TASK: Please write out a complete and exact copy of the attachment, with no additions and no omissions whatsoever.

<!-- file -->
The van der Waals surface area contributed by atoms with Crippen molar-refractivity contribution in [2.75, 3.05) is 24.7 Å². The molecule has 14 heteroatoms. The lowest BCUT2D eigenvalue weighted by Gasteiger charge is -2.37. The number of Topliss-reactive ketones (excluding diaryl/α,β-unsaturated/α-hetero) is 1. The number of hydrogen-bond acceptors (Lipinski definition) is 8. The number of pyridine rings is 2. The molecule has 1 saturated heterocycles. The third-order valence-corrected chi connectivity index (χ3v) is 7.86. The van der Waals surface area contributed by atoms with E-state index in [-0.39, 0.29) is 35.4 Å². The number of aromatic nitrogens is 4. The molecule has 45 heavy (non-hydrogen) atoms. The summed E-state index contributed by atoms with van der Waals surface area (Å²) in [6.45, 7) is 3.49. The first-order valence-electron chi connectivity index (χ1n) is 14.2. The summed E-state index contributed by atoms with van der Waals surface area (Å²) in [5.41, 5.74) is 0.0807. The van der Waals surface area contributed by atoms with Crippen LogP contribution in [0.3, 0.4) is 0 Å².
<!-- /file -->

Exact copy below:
The van der Waals surface area contributed by atoms with Crippen molar-refractivity contribution in [2.75, 3.05) is 24.7 Å². The molecule has 14 heteroatoms. The lowest BCUT2D eigenvalue weighted by Gasteiger charge is -2.37. The number of Topliss-reactive ketones (excluding diaryl/α,β-unsaturated/α-hetero) is 1. The number of hydrogen-bond acceptors (Lipinski definition) is 8. The number of pyridine rings is 2. The molecule has 1 saturated heterocycles. The third-order valence-corrected chi connectivity index (χ3v) is 7.86. The van der Waals surface area contributed by atoms with E-state index in [-0.39, 0.29) is 35.4 Å². The number of aromatic nitrogens is 4. The molecule has 45 heavy (non-hydrogen) atoms. The summed E-state index contributed by atoms with van der Waals surface area (Å²) in [6.45, 7) is 3.49. The first-order valence-electron chi connectivity index (χ1n) is 14.2. The summed E-state index contributed by atoms with van der Waals surface area (Å²) in [5.41, 5.74) is 0.0807. The van der Waals surface area contributed by atoms with Crippen LogP contribution in [0.3, 0.4) is 0 Å².